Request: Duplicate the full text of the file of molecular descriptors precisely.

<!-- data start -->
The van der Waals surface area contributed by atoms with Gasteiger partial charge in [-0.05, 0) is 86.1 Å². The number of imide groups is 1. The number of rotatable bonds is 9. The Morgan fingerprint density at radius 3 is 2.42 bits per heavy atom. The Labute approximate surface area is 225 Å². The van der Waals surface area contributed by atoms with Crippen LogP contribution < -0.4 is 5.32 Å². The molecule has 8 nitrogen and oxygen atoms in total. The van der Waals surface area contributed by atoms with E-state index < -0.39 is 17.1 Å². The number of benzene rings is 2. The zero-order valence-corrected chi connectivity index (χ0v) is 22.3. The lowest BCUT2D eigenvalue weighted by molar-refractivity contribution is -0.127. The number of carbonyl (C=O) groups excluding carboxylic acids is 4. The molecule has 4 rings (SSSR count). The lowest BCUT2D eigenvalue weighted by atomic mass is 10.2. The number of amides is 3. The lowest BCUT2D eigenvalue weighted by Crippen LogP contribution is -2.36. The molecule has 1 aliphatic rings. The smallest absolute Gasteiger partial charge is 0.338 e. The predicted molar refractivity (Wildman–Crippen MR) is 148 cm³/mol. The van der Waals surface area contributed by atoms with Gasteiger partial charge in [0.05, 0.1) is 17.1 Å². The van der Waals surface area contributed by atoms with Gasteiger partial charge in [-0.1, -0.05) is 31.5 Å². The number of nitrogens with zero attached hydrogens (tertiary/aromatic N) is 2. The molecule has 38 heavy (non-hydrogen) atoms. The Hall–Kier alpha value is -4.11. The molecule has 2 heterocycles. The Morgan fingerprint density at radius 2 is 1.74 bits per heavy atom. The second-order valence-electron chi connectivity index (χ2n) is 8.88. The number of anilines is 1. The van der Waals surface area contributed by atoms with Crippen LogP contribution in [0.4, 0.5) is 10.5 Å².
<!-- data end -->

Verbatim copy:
The van der Waals surface area contributed by atoms with Gasteiger partial charge in [-0.05, 0) is 86.1 Å². The number of imide groups is 1. The number of rotatable bonds is 9. The Morgan fingerprint density at radius 3 is 2.42 bits per heavy atom. The Labute approximate surface area is 225 Å². The van der Waals surface area contributed by atoms with Crippen LogP contribution < -0.4 is 5.32 Å². The molecule has 8 nitrogen and oxygen atoms in total. The van der Waals surface area contributed by atoms with E-state index < -0.39 is 17.1 Å². The number of benzene rings is 2. The zero-order valence-corrected chi connectivity index (χ0v) is 22.3. The lowest BCUT2D eigenvalue weighted by molar-refractivity contribution is -0.127. The number of carbonyl (C=O) groups excluding carboxylic acids is 4. The molecule has 4 rings (SSSR count). The lowest BCUT2D eigenvalue weighted by atomic mass is 10.2. The number of amides is 3. The lowest BCUT2D eigenvalue weighted by Crippen LogP contribution is -2.36. The molecule has 1 aliphatic rings. The smallest absolute Gasteiger partial charge is 0.338 e. The predicted molar refractivity (Wildman–Crippen MR) is 148 cm³/mol. The van der Waals surface area contributed by atoms with Gasteiger partial charge in [0.05, 0.1) is 17.1 Å². The van der Waals surface area contributed by atoms with Gasteiger partial charge in [-0.1, -0.05) is 31.5 Å². The number of nitrogens with zero attached hydrogens (tertiary/aromatic N) is 2. The molecule has 38 heavy (non-hydrogen) atoms. The Hall–Kier alpha value is -4.11. The molecule has 2 heterocycles. The Morgan fingerprint density at radius 2 is 1.74 bits per heavy atom. The second-order valence-electron chi connectivity index (χ2n) is 8.88. The number of anilines is 1. The van der Waals surface area contributed by atoms with Crippen LogP contribution in [0.4, 0.5) is 10.5 Å².